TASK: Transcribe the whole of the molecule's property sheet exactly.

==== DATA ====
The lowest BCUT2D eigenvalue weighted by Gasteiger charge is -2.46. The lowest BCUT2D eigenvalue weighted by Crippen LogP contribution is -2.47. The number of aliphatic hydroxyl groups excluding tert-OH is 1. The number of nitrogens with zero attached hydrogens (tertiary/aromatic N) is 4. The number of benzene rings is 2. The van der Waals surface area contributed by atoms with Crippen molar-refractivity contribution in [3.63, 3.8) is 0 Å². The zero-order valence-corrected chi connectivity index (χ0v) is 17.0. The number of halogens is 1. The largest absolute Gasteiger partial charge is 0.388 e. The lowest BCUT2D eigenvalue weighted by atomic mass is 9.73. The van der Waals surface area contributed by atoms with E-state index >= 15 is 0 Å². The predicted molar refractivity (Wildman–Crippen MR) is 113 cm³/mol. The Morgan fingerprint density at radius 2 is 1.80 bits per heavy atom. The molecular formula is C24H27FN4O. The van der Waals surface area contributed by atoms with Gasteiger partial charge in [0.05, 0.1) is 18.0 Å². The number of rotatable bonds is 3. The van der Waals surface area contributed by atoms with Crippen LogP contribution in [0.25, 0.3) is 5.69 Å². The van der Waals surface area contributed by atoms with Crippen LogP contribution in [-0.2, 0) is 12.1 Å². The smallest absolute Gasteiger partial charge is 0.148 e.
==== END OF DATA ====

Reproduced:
The lowest BCUT2D eigenvalue weighted by Gasteiger charge is -2.46. The lowest BCUT2D eigenvalue weighted by Crippen LogP contribution is -2.47. The number of aliphatic hydroxyl groups excluding tert-OH is 1. The number of nitrogens with zero attached hydrogens (tertiary/aromatic N) is 4. The number of benzene rings is 2. The van der Waals surface area contributed by atoms with Crippen molar-refractivity contribution in [3.63, 3.8) is 0 Å². The zero-order valence-corrected chi connectivity index (χ0v) is 17.0. The number of halogens is 1. The largest absolute Gasteiger partial charge is 0.388 e. The lowest BCUT2D eigenvalue weighted by atomic mass is 9.73. The van der Waals surface area contributed by atoms with E-state index >= 15 is 0 Å². The predicted molar refractivity (Wildman–Crippen MR) is 113 cm³/mol. The Morgan fingerprint density at radius 2 is 1.80 bits per heavy atom. The molecular formula is C24H27FN4O. The van der Waals surface area contributed by atoms with Gasteiger partial charge in [0.05, 0.1) is 18.0 Å². The number of rotatable bonds is 3. The van der Waals surface area contributed by atoms with Crippen LogP contribution in [0.25, 0.3) is 5.69 Å². The van der Waals surface area contributed by atoms with Crippen LogP contribution in [-0.2, 0) is 12.1 Å². The smallest absolute Gasteiger partial charge is 0.148 e.